Water, Work, Wildlife, and Wilderness: The Collaborative Federal Public Lands Planning Framework for Utility-Scale Solar Energy Development in the Desert Southwest
Environmental Law, Vol. 41, p. 1093, Fall 2011
98 Pages Posted: 14 Feb 2012
Date Written: 2011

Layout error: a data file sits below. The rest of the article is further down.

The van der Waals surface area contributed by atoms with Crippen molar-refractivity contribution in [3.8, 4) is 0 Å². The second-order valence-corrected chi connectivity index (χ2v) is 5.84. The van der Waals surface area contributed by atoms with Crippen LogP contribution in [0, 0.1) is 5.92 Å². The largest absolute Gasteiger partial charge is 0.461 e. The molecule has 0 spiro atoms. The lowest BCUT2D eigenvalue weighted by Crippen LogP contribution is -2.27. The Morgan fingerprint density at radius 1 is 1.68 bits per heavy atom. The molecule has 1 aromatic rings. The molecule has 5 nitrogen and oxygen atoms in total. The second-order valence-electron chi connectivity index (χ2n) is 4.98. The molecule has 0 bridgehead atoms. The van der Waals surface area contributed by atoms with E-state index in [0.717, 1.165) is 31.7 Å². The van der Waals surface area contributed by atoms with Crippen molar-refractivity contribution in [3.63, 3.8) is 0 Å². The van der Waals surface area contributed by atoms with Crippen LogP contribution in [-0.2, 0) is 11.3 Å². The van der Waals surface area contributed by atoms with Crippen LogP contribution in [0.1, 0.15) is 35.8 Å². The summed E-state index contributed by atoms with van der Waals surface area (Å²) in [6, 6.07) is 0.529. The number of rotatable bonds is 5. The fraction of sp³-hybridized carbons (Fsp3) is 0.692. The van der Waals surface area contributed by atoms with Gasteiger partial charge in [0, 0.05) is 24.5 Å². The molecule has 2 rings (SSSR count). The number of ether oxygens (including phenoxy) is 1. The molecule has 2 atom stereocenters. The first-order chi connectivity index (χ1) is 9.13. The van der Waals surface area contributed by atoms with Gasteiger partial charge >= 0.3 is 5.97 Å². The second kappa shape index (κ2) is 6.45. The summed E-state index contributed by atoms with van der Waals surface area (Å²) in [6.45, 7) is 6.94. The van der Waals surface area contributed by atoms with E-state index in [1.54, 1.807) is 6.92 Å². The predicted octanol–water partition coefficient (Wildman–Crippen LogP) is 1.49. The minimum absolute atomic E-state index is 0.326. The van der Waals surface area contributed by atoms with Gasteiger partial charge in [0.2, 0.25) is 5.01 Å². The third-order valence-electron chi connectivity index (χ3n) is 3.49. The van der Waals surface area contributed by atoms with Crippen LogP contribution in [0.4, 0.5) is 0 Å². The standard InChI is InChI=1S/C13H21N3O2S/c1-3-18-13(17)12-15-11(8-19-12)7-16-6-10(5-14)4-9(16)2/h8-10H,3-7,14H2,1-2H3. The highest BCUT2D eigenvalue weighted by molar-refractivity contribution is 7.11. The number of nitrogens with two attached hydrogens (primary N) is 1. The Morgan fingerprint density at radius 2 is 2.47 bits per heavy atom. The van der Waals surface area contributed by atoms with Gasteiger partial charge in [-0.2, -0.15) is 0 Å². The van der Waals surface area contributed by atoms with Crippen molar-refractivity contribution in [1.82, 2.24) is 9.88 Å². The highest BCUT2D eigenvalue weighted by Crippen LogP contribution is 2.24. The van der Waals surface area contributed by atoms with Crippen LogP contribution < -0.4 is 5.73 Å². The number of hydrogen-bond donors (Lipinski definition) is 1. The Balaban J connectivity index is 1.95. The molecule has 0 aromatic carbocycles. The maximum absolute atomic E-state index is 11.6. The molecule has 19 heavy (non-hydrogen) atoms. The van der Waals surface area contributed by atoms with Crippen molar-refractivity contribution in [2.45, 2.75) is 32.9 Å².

Federal and state energy policies have recently emphasized increased renewable energy development, including large utility-scale solar energy projects in the desert southwest. Many of the prime solar development sites in the region are on public land, which is administered primarily by the United States Bureau of Land Management (BLM). Federal public lands policy has therefore been confronted with a rush of project development proposals seeking federal Rights-of-Way (ROWs) from BLM. State permits and licenses, together with compliance with other federal regulatory requirements (especially under the National Environmental Policy Act and the Endangered Species Act) must be coordinated with the BLM ROW grant process. This Article describes the BLM ROW process; describes and evaluates the BLM review for three utility-scale solar energy projects undergoing fast-track permitting under the American Recovery and Reinvestment Act of 2009 in Nevada, Arizona, and California; and evaluates how the BLM’s Draft Programmatic Environmental Impact Statement (PEIS) for solar development in the six-state region of Utah, Colorado, New Mexico, Arizona, Nevada, and California could improve the BLM ROW process in order to reduce conflicts between renewable energy development goals and policy concerns about water, work, wildlife, and wilderness in the desert southwest. The Article concludes with recommendations for improving the collaborative federal public lands planning framework for utility-scale solar energy development in the desert southwest. In particular, we recommend policy changes for the PEIS and all BLM ROW grant reviews that will incorporate the best practices of the fast-tracked projects we have analyzed.
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